Friday saw the US Court of Appeals for the Federal Circuit (which we’re told by the New York Times told specialises in patent cases) rule that Myriad can patent the isolated BRCA1 and BRCA2 genes, mutations in which are diagnostic for (some) cases of breast and ovarian cancers.
The three judges didn’t rule unanimously, with the ruling based on a majority. Most sources are citing a 2:1 ruling. My reading of it is that all three judges differed in reasoning.
While the ruling has sided with patenting of the genes, the judges ruled against Myriad’s method of diagnosing the patients.
Below I’ve offered a few links for those interested in this decision.
- New York Times (brief but good; includes brief takes on the Judge’s reasoning)
- The CAFC ruling (PDF file; this is the actual legal ruling – while long it is for the most part quite readable; I’d encourage reading Judge Bryson’s dissenting views, some of which I have excerpted below.)
- Genome Web News (or this article; free registration required)
- ArsTechnica (good discussion and more depth; recommended)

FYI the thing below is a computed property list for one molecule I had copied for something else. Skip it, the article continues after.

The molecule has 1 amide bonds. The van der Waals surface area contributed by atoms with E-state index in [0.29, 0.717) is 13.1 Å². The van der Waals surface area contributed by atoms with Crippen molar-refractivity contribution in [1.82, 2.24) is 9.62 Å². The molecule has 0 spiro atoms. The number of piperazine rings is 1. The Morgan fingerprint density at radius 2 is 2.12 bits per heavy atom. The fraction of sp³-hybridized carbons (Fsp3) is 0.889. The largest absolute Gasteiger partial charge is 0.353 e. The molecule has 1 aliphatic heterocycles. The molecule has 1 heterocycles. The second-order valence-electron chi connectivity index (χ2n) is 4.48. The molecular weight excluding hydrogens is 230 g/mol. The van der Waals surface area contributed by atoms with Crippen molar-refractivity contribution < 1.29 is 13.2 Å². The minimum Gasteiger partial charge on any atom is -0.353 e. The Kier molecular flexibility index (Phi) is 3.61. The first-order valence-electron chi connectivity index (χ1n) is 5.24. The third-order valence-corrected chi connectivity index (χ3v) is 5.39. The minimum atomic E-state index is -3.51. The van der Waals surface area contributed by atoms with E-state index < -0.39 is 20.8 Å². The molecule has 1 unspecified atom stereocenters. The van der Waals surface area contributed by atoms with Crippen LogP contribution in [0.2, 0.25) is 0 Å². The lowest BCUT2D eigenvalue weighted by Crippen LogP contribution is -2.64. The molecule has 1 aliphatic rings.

My thoughts? I’m not a lawyer, and this will come down to understanding how their actions sit compared to current law in the USA (something I know nothing about), but colour me surprised. Regardless of the details, I would like to think I’m not a long in thinking that the Judges not putting forward a unified front suggests a need for clarity.
The argument that genes are chemically different through being extracted seems at first blush–to paraphrase Judge Sweet’s earlier remark–’a lawyer’s trick’. It reads to me to be a shifting of the target from sequences (which are information and–surely–what is sought) to ‘chemicals’ (the DNA) in order to try win favour in court.